On Tabarre road, hidden by the boisterous and hectic day-to-day activities of the airport, lies a local shoe manufacturer called “deux mains designs“. At the atelier artisans craft beautiful handmade sandals and accessories from repurposed tires and local genuine leather.
Yes, you read right, repurposed tires! After hearing about this atelier, I was intrigued by how they use car tires to create those beautiful sandals and tote bags I saw online. So I contacted deux mains’ VP and part Shareholder Sarah Sandsted. Sarah was more than happy to give me a tour of the workshop.
After the 2010 devastating earthquake, CEO and founder Julie Colombino came to Haiti on a complete leap of faith as a disaster response volunteer. In August, 2010, she founded REBUILD globally in an effort to seek alternative methods to traditional forms of charity, and employed four women to hand-make sandals from tires. Over the last five years, through expert guidance, product development and mentorship, REBUILD globally provided the start-up capital and training necessary to develop deux mains designs, an ethical fashion company, registered as a société anonyme in Haiti.
“deux mains” is a small footwear workshop in Port-au-Prince with about 20 employees and craftsmen that work together to create beautiful accessories with materials sourced in Haiti. “deux mains” started off with creating one simple sandal design. Now the atelier have expanded their creations to other accessories such as tote bags, clutches, earrings, passport holders to name a few.
Over the years, the atelier invested in the research and development, and in the designs and aesthetics of sandals, wanting to create more appealing and wearable sandals. What were once plain and staple flip-flops are now sandals designed by Kenneth Cole and supermodel Heide Lindgren.
While visiting the workshop, I had the privilege to meet and talk to a few employees. I was amazed at how passionate they are about what they do (some are even part shareholders in the company!) deux mains sandals are so beautifully crafted that you wouldn’t even think they are made with used car tires (believe me the fact that they are, makes them even more appealing!) I couldn’t help but wonder however, how I had never heard or seen them before. Sarah informed me that most of their sales are international and explained to me the difficulty she has penetrating the Haitian market. Surely such incredible work of art should be recognized locally as well. Therefore, I invite you to visit their atelier in Tabarre and check out their website deuxmains.com.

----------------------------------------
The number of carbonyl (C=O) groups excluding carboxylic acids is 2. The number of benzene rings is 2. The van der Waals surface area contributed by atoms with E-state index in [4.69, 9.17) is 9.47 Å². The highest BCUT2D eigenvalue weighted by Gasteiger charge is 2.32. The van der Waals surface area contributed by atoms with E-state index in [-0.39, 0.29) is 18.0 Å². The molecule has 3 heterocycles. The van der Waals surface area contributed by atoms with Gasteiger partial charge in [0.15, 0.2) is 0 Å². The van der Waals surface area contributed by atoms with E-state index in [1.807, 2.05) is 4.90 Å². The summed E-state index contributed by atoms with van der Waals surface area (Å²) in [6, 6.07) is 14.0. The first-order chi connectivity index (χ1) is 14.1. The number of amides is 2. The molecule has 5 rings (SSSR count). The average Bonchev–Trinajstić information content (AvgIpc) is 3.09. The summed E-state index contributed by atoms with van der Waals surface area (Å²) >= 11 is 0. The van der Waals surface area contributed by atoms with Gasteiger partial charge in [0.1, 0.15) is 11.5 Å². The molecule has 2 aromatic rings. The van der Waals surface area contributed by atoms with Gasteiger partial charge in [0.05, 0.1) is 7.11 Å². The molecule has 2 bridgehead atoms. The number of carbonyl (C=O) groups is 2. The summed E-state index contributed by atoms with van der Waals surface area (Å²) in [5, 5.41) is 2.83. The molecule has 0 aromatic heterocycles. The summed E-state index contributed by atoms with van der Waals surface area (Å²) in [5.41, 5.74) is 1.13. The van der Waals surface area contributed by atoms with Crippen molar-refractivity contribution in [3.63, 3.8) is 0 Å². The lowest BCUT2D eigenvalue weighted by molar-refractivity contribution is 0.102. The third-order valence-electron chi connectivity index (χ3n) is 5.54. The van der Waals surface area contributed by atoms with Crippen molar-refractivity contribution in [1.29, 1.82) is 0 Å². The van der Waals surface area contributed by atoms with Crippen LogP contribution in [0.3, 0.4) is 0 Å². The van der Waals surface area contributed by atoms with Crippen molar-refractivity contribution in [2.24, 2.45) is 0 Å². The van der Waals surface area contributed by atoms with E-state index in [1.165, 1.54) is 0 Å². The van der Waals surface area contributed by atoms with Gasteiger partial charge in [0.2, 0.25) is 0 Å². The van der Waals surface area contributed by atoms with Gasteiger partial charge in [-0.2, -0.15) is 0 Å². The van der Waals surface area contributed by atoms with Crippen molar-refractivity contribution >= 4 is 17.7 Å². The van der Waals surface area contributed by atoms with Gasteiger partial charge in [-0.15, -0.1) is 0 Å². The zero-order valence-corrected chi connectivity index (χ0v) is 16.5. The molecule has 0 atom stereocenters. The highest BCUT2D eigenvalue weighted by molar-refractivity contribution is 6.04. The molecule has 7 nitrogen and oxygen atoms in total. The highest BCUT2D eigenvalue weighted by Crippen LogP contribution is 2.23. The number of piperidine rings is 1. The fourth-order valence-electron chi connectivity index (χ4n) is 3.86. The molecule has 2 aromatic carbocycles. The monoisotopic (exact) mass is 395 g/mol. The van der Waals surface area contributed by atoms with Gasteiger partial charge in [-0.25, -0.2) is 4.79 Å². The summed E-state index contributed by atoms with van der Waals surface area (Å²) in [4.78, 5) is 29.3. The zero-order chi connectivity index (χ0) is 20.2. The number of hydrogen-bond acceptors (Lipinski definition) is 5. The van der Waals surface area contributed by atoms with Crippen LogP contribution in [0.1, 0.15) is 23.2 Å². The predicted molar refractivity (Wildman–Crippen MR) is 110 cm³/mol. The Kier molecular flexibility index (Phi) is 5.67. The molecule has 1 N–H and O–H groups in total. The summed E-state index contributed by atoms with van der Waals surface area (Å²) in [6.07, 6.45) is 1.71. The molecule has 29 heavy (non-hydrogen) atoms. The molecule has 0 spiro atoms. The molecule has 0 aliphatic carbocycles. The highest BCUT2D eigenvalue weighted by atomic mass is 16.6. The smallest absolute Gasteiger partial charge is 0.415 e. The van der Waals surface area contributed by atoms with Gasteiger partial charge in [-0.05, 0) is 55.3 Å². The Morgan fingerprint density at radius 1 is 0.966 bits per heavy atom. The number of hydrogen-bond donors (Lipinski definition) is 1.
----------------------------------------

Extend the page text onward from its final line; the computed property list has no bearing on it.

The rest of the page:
Below are some employees’ testimonies:
Born and raised in upstate New York, Sarah Sandsted came to Haiti at age 19 to help her mom, a horticulturist, as a French language interpreter. After falling in Love with Haiti, she moved in 2008, as an English teacher in Les Cayes before leaving again to come back after the earthquake in 2011, and finally becoming part of deux mains designs in 2013.
“I believe really strongly that the fashion industry has the power to end poverty worldwide. The ethical fashion initiative is stepping up and challenging traditional fashion industry to make sure they are compensating people appropriately and using ethical practices. 20 families' lives have changed here at deux mains and our vision is to employ millions of people one day.” Sarah, VP.
“I used to have my own little cosmetics business before the earthquake. January 12th happened and I lost all of my hard work. Months later I met with Julie, founder of deux mains who employed me and I have been working with her ever since. This job means and represents everything to me. Over the years I bought a land, built my own home for my children and I, and now I am a part shareholder in the company. I love everything about this job and everything I do, my sandals are beautiful and I’m proud of being part of deux mains.” – Jolina.
"I’ve been at deux mains for 4 months. I intend to make the sandals even more beautiful than they are and help Haiti move forward. The pèpè business has been like bumps in the road for us but we are here to break the pèpè business.” Alexandre, cobbler.